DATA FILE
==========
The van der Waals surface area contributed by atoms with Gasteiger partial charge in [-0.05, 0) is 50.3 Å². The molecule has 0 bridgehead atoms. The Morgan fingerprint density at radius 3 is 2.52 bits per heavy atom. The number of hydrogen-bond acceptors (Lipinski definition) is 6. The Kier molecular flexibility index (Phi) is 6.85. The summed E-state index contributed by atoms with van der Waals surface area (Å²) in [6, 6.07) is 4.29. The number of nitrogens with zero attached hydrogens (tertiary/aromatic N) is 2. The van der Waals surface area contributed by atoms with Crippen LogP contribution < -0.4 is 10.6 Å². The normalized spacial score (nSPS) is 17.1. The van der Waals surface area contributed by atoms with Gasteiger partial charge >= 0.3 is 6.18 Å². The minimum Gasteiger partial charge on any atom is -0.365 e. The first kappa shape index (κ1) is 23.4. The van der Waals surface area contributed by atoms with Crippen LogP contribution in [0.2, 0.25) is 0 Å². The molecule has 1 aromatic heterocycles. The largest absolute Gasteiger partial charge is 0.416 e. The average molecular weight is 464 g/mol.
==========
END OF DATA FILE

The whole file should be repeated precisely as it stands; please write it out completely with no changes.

The van der Waals surface area contributed by atoms with Gasteiger partial charge in [-0.05, 0) is 50.3 Å². The molecule has 0 bridgehead atoms. The Morgan fingerprint density at radius 3 is 2.52 bits per heavy atom. The number of hydrogen-bond acceptors (Lipinski definition) is 6. The Kier molecular flexibility index (Phi) is 6.85. The summed E-state index contributed by atoms with van der Waals surface area (Å²) in [6, 6.07) is 4.29. The number of nitrogens with zero attached hydrogens (tertiary/aromatic N) is 2. The van der Waals surface area contributed by atoms with Crippen LogP contribution < -0.4 is 10.6 Å². The normalized spacial score (nSPS) is 17.1. The van der Waals surface area contributed by atoms with Gasteiger partial charge >= 0.3 is 6.18 Å². The minimum Gasteiger partial charge on any atom is -0.365 e. The first kappa shape index (κ1) is 23.4. The van der Waals surface area contributed by atoms with Crippen LogP contribution in [0.2, 0.25) is 0 Å². The molecule has 1 aromatic heterocycles. The largest absolute Gasteiger partial charge is 0.416 e. The average molecular weight is 464 g/mol.